Jeffrey S. Baird, Esq. is chairman of the Health Care Group at Brown & Fortunato, P.C. He represents
pharmacies, infusion companies, home medical equipment companies and other health care providers throughout the United States. He is board certified in health law by the Texas Board of Legal Specialization and can be reached at 806-345-6320 or email@example.com.
Assume that despite its best efforts, an HME provider is not awarded a competitive bid contract. This may be a blessing in disguise, presenting the following potential opportunities:
Expanding into geographical areas outside CBAs—A supplier can open locations outside a CBA and/or expand into other areas utilizing the “hub and spoke” model.
Products and services not subject to competitive bidding—With 78 million Baby Boomers, there is a huge market for products and services not covered by Medicare. Examples include installing vehicle lift systems and remodeling the home for accessibility.
Cash sales—When moving into the cash market, the supplier is prohibited from charging Medicare substantially in excess of the company’s usual charges, unless there is good cause. The government has tried (and failed) to define exactly what this means. The best guidance is a proposed rule (later withdrawn) that states that the supplier’s usual charge should not be less than 83 percent of the Medicare fee schedule amount (i.e., up to a 17 percent discount from the Medicare fee schedule). Under this withdrawn rule, there would be an exception for good cause, which would allow a supplier’s usual charges to be less than 83 percent of the Medicare fee schedule, if the supplier can show increased costs of serving Medicare beneficiaries.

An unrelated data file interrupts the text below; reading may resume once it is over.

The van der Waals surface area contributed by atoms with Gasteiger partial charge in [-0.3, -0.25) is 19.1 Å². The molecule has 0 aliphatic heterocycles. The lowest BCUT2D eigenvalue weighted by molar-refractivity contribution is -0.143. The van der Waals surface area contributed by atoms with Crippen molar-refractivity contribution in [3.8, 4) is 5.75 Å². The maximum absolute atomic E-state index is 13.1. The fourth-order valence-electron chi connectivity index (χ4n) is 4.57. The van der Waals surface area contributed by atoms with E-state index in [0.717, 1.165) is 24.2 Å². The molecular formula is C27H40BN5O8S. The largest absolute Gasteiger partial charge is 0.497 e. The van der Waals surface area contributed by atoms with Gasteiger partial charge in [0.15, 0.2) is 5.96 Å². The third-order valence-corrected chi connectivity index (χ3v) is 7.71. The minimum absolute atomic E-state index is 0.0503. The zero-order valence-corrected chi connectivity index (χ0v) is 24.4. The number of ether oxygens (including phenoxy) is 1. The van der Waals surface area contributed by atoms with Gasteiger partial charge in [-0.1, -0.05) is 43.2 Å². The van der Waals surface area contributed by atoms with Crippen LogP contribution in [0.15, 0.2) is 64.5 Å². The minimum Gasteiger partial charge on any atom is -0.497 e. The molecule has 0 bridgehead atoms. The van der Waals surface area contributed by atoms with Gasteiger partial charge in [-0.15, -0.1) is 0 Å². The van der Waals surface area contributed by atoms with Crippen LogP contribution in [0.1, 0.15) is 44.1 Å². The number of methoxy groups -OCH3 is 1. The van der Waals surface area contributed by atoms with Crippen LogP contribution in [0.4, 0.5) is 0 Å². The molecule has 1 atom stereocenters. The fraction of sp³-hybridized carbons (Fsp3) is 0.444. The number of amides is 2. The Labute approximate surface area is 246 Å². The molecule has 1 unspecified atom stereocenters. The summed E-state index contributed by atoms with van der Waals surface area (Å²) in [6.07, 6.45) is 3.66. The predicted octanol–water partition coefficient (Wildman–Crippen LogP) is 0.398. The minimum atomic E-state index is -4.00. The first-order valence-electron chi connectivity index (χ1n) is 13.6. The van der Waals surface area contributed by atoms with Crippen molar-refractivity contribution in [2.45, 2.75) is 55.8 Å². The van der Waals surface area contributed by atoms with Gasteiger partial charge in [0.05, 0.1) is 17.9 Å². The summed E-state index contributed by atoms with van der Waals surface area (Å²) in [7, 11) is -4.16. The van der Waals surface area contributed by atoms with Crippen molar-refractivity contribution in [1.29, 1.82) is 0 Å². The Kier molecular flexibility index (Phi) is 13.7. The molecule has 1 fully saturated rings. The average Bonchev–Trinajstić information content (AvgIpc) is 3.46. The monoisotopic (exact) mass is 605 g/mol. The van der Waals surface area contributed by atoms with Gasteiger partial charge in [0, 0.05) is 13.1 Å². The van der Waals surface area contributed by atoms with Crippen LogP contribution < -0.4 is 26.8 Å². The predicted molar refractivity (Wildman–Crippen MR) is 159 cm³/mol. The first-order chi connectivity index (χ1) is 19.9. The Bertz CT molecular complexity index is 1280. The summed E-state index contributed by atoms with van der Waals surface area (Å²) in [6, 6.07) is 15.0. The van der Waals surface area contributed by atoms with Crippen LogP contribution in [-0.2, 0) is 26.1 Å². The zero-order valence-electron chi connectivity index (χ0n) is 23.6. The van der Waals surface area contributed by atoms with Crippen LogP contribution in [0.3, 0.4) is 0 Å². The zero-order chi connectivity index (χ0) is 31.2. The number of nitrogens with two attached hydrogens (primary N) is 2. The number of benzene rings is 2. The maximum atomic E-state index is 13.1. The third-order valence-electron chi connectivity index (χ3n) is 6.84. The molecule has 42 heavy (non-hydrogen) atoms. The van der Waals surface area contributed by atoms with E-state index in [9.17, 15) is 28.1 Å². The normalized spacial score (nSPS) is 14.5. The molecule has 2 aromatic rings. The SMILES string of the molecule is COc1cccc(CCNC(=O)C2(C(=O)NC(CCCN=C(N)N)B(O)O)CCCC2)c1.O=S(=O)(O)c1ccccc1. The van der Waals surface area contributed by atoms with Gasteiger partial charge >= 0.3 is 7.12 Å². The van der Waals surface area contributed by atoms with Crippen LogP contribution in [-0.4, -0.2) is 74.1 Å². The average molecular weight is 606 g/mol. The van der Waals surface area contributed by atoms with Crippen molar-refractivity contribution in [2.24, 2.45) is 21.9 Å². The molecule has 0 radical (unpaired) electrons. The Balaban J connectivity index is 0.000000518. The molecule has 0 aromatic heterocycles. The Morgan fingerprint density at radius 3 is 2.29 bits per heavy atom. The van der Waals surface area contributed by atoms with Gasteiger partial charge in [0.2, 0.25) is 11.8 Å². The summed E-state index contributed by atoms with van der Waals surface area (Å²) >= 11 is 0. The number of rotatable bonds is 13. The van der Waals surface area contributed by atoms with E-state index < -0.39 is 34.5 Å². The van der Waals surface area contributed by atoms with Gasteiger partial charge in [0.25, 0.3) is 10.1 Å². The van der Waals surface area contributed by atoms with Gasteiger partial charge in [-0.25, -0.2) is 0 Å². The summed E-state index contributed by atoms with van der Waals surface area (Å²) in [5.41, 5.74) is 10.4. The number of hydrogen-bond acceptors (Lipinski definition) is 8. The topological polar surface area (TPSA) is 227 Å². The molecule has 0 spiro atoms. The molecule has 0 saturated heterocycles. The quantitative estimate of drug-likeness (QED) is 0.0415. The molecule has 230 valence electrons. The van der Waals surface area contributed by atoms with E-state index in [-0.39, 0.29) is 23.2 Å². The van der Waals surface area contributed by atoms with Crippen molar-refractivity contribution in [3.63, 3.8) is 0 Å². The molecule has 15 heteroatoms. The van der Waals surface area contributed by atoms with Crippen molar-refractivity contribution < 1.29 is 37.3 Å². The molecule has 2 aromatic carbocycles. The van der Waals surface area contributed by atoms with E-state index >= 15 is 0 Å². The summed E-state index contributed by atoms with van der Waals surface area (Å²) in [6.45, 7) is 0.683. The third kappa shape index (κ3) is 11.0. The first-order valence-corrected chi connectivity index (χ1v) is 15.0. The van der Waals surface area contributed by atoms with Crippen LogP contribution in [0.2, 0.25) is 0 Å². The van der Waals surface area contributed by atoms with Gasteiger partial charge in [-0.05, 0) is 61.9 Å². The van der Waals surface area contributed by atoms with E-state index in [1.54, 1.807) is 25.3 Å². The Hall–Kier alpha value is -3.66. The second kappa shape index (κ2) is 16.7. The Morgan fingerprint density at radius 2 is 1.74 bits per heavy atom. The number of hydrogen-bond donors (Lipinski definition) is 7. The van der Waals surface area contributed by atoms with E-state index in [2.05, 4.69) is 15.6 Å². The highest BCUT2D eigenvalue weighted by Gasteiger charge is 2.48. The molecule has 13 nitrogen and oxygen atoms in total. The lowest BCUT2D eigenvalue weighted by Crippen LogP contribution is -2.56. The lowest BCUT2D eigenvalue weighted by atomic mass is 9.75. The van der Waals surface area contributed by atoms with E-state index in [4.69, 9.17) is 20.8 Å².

TRICARE—The health care program for uniformed service members, their families and survivors is a large HME purchaser offering contract and noncontract opportunities.
Workers’ Compensation—Those injured on the job have access to this insurance at both the federal and state levels.
Veterans Administration—The VA operates a nationwide system of hospitals and clinics that require a broad spectrum of DME goods and services.
Hospices—The benefit paid to the facility includes the equipment and products used to service the beneficiary and may be purchased directly from HME suppliers.
Nursing homes/skilled nursing facilities—Residents in skilled nursing facilities (SNF) may receive HME reimbursed by Medicare Part B.
Subcontract with a contract “winner”—At the end of the day, a subcontract agreement cannot violate the Medicare anti-kickback statute. An example of a subcontractor arrangement is where a supplier that was not awarded a CB contract and wants to preserve its relationship with referral sources seeks to become a subcontractor for the contract “winner.” The subcontractor will arrange for the referral of Medicare beneficiaries to the contract supplier who will pay compensation to the subcontractor for services other than referring patients. What the subcontract agreement cannot provide is percentage compensation. Note also that a contract supplier cannot subcontract intake, assessment and coordination of care. Services such as delivery, setup and education may be subcontracted, however.
Continue as a “grandfathered” supplier—There is a “grandfathering” process for oxygen equipment and supplies; inexpensive or routinely-purchased items furnished on a rental basis; items requiring frequent and substantial servicing and capped rental items furnished on a rental basis by suppliers that began furnishing these items prior to CB implementation.
Medicaid programs—Medicaid programs generally require enrollment, and many Medicaid programs restrict enrollment to in-state or border-state entities. Despite that restriction, many Medicaid programs have waiver programs that allow the state to cover a range of items and services.
Internet cash sales—Having a strong Internet presence allows a supplier to reach customers or a national business, but check state licensure requirements.
Medicare Advantage plans—Competitive bidding applies to Medicare fee-for-service patients; it does not apply to Medicare Advantage plans. The supplier should endeavor to be added to as many plans as possible.
Managed care contracts—The supplier should take aggressive steps to become a provider under managed care contracts.
Use of ABNs—By using an Advanced Beneficiary Notice of Noncoverage (ABN), which notifies the beneficiary in writing of Medicare’s likely denial, a supplier may in certain circumstances furnish a beneficiary an upgrade item and collect money from the beneficiary if and when the claim is denied.